The largest misconceptions about employee satisfaction

At Vancouver-based Talk Shop Media, formed in 2011 through a merger of two smaller public relations firms, the founders say they set goals early on around retaining staff. The company, which today has about 17 employees, has seen very little turnover and works hard to motivate and empower staff to grow with the business. “We wanted to make sure that the team that started with us understood that they could grow with us,” said Talk Shop principal and co-founder Sara Padidar. In addition to a mentoring program, Talk Shop hosts twice-annual staff town hall meetings where they talk about goals and open up the books to show how the money is being made and spent.

Read more about how your happy employee may not be the most loyal one.

Q&A with Monique Villa, CEO of the Thomson Reuters Foundation

Screen Shot 2015-04-08 at 12.22.34 PM

At the Thomson Reuters Foundation, we stand for free, independent journalism, human rights, women’s empowerment, and the rule of law. We expose corruption, the human impact of climate change, and play a leading role in the global fight against human trafficking and slavery. We use the skills, values, and expertise of Thomson Reuters to run programs that trigger real change and empower people around the world. We tackle global issues. We achieve lasting impact. Explore our 2014 Thomson Reuters Foundation Annual Report

We sat down with Monique Villa, CEO of the Thomson Reuters Foundation, to reflect back on 2014, and see what’s in store for 2015: (more…)

Corporate Responsibility & Inclusion Report: Executive introduction

Screen Shot 2015-04-08 at 10.27.13 AM

Being responsible and ethical is part of the Thomson Reuters heritage — a fundamental pillar of our business. Interest in Corporate Responsibility (CR), sustainability and inclusive business is intensifying, and it’s becoming increasingly clear that CR is not a separate issue at all, but simply part of the way we should do business. Explore our 2014 Corporate Responsibility & Inclusion report.

Welcome to our fourth annual Corporate Responsibility & Inclusion report. I am once again privileged to share with you highlights of our performance related to responsible business practices supporting our people, our markets and our world.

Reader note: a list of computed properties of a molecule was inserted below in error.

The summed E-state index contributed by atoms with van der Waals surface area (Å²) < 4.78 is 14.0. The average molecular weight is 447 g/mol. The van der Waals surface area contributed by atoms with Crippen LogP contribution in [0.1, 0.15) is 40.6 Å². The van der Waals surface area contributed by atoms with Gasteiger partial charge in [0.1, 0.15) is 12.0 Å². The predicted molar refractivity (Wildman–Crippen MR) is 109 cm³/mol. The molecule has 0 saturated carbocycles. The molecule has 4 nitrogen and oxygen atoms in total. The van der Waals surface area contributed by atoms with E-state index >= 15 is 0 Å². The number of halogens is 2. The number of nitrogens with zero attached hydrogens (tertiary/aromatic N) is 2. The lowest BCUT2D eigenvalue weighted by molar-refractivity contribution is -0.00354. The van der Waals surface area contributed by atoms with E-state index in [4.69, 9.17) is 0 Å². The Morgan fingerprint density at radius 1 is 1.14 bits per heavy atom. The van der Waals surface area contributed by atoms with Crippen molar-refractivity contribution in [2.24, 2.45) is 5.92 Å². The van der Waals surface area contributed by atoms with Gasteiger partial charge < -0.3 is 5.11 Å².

I am proud of my colleagues, whose work every day helps to build a high-performing, sustainable business with a positive social impact. Our principles of integrity, freedom from bias and good judgment guide everything that we do, and ensure our 20 million customers receive the highest-quality and most trustworthy information anywhere. As a company built for the Information Age, our products and services help foster a more transparent, connected and empowered world.

Our ability to have a positive impact on the world starts with the way we conduct our own business and we took an important step during 2014 to combine our Corporate Responsibility, diversity and inclusion and sustainability teams into one function. A more connected approach is an important driver of competitive advantage and something our customers are genuinely interested in. (more…)

The weakest link

Screen Shot 2015-03-26 at 3.44.06 PM

Welcome to Thomson Reuters Exchange! We created Exchange, as the name suggests, as a forum for dialogue, a digital publication where ideas and insights, information, news and analysis can be exchanged and shared across the global ecosystem of professionals in a dynamic, interactive format. We invite you to experience the rich content and interactive features on your iPad, iPhone or Android tablet by downloading it from the App StoreGoogle Play or on Amazon. Or, to learn more about Exchange and stay abreast of the latest features, functionality and content in this issue and subsequent issues, visit our website.

This week’s post is by Phil Cotter, Managing Director of Thomson Reuters Risk business.

A multinational organization’s supply chain is only as strong as its weakest link. Good global supply chain management should focus on sustainability, utilizing a risk-based approach to ensure resources are deployed in the most efficient manner. It must be robust enough to expose weak links that may be hiding within complex webs of relationships and interrelationships.

Today’s multinational organizations tend to have multitiered global supply chains including vendors, partners, subcontractors and sponsors, all linked together in complex webs of interrelationships traversing multiple jurisdictions. These complex networks can mask dangerous vulnerabilities: A problem in one area can quickly ripple up and down the chain, leading to severe reputational damage. One of the most effective methods of coping with complex, often hidden risks, especially for companies active in multiple jurisdictions, is to adopt the risk-based approach (RBA) outlined in the Financial Action Task Force’s (FATF) February 2012 “Recommendations for International Standards on Combating Money Laundering and the Financing of Terrorism & Proliferation.” These should be included in the organization’s Know Your Supplier (KYS) processes. (more…)